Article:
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While oil has advanced this year, it’s yet to break decisively higher. The OPEC cuts, as well as nervousness over the conflict in the Middle East and attacks on shipping in the Red Sea, have largely been offset by an uncertain demand outlook and ample output from outside the group.

— Bloomberg


2:38 p.m.

B.C. launches $3-billion housing program, says private sector can’t solve crisis

B.C. Premier David Eby.
British Columbia Premier David Eby. Photo by Darryl Dyck/THE CANADIAN PRESS files

British Columbia Premier David Eby says the private market can’t solve the province’s housing crisis, as his government launches an almost $3 billion public housing program to build more affordable rental units for middle-income earners.

The New Democrat government says the BC Builds program will target land owned by governments, community and non-profits and provide low-cost financing to fast-track rental property developments on underutilized lands in communities across the province.

Eby says the strategy stands in contrast to the “predictable” outcomes when government exited the housing market, “speculators ran wild” and prices and rents rose.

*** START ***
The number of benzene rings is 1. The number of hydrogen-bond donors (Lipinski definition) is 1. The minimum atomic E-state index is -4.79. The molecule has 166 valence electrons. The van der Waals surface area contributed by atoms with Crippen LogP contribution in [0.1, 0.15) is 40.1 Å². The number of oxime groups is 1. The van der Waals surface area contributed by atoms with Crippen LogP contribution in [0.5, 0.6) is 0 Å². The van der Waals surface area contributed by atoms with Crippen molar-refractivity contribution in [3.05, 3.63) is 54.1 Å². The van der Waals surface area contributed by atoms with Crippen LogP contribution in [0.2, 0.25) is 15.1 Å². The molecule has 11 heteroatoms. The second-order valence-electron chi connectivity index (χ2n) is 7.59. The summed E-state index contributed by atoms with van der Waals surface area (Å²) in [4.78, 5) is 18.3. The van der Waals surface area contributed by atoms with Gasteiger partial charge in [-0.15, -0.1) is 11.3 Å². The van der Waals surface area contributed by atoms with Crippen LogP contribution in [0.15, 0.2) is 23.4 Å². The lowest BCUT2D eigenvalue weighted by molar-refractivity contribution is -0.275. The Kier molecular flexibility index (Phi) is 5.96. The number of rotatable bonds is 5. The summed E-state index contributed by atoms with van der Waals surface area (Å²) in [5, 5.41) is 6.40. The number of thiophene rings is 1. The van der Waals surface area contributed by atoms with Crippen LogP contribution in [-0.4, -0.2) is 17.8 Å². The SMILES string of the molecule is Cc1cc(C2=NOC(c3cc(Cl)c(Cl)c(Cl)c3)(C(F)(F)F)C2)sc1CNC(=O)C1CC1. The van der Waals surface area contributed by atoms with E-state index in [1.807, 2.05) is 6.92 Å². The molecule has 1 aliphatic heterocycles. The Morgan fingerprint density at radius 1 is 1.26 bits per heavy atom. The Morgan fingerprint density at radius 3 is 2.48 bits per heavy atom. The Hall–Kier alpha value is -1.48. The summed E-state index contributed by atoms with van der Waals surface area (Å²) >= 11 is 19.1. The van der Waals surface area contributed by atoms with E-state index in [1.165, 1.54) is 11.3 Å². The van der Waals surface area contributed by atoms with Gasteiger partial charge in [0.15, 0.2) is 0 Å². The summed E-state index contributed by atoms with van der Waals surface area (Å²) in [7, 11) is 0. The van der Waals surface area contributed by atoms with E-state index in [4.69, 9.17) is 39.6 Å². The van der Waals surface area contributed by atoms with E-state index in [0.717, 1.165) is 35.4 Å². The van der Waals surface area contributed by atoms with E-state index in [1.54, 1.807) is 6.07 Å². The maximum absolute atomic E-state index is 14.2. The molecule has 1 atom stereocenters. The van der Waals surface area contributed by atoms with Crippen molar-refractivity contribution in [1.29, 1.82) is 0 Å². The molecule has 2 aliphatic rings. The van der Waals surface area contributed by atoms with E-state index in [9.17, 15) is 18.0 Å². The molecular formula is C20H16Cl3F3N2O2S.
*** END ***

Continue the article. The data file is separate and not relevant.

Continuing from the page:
The government hasn’t provided estimates of the numbers of rental units it expects the program will develop, but says it has already identified 20 sites with the potential to build up to 4,000 rental units.

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Eby says they are aiming for a concept-to-construction timeline of 12 to 18 months to build the housing, compared with the current three-to-five-year average to complete rental projects.

He says the BC Builds program is part of the NDP government’s housing strategy, which now totals $19 billion and includes last year’s initiatives to restrict short-term rentals, relax zoning regulations to permit more multi-residential housing developments and build more homes along transit corridors.

The BC Builds announcement comes just ahead of the start of its spring legislative session next week and the introduction of the government’s budget on Feb. 22, with a provincial election set for the fall.